The isotropic vector matrix (IVM) gives us a description of the symmetry of space. We can think of this matrix as a framework of possible

directions and configurations of ordered space, or more simply, as a frame of reference. It is a network of vectors specifically situated to

model nature's eternal tendency toward equilibrium. Lines are forces, length is magnitude, and all is in balance. The IVM weaves together

a number of synergetics ideas: minimum system of Universe, vector equilibrium (both exhibiting four planes of symmetry), twelve de-

grees of freedom, complementarity of octahedra and tetrahedra, space-filling, and stability (exclusively a product of triangulation). In

so doing, it sets the stage for an energetic mathematics, and systematizes further investigation.

**The IVM also provides an alternative to the XYZ system's absolute origin. Every vertex in the IVM can be considered a temporary local origin**, which, as reinforced by Fuller's use of the concept of "systems," is consistent with the requirements of describing Scenario Universe.

**["All points in Universe are inherently centers of a local and unique isotropic-vector-matrix domain ... " (537.11).]** There can be no "absolute origin" in a scenario.

Finally, by describing such a wide variety of ordered polyhedra-and thereby clarifying the relationships between different shapes-the IVM supports Fuller's concept of "intertransformability." Countless potential shapes and transformations can be systematically represented within this omnisymmetrical matrix; it is a framework of possibility.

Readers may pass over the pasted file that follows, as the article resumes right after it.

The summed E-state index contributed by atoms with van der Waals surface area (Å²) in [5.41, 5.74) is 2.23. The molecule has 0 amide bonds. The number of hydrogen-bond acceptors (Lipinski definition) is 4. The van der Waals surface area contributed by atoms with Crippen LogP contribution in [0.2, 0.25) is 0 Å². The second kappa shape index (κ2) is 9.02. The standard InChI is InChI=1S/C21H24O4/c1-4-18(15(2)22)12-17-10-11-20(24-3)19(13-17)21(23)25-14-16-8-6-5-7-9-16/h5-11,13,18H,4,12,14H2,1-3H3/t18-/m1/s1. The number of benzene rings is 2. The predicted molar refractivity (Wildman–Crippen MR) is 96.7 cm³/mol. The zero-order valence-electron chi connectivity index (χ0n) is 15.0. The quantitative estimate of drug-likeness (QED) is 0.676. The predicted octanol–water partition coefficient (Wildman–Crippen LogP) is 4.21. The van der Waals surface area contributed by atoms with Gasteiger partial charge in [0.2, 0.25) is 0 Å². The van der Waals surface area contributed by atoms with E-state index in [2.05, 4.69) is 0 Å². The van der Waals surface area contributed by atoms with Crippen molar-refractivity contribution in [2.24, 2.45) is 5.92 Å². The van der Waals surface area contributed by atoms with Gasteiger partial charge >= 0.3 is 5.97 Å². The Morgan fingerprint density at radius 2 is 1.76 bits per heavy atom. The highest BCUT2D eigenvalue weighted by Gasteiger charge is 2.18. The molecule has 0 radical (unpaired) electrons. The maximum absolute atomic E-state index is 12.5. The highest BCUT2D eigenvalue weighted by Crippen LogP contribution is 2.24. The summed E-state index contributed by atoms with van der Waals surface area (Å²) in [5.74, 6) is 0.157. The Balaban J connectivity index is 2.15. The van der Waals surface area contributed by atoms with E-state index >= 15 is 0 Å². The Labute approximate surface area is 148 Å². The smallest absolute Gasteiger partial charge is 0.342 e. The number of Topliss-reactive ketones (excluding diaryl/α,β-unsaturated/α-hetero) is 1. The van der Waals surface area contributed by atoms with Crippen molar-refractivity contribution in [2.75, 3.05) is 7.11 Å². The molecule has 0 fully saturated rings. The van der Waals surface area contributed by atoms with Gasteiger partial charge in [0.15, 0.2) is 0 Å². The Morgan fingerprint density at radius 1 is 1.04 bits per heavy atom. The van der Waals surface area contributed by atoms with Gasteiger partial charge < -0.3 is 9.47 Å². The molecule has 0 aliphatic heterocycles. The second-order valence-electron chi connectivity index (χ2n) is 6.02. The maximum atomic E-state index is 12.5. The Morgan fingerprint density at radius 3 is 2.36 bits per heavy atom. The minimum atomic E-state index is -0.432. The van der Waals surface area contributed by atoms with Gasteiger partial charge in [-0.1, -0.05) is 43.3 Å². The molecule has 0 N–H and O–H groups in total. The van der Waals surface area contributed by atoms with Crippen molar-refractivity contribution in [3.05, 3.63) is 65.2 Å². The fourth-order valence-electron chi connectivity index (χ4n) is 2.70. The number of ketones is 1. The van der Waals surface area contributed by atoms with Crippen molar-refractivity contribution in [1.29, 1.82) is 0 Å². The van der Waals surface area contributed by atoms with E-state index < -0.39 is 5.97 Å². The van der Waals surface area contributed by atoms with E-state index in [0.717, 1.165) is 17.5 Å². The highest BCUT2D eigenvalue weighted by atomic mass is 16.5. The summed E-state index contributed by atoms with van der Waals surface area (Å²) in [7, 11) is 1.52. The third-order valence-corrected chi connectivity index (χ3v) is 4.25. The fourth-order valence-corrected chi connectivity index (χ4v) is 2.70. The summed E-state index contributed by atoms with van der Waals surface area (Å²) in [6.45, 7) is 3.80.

[...]

There is a strong temptation to ignore synergetics on the grounds that we feel perfectly able to handle mathematical concepts that

cannot be seen. Academic" sophistication" leaves us with a certain intellectual pride that makes Fuller's observations with their child-

like (but-the-emperor-isn't-wearing-any-clothes) ring to them seem unimportant. Every child is boggled by infinity and surfaces of no

thickness, but these are necessary concepts, natural extensions of philosophical "what-ifs." The human mind is not bounded by the

constraints of demonstrability.

True enough. However,

**it is also possible to define a system of thought and exploration that is confined to the" facts of experience,"**
and moreover such a system is able to reveal additional insights about physical and metaphysical phenomena that would not neces-

sarily be discovered following the traditional route.

**Such is the case with Fuller's synergetics;** as we shall see, his hands-on approach led

to a number of impressive geometrical discoveries.

[...]

Bucky explained that

**the process of collecting "experimental evidence" starts with children.**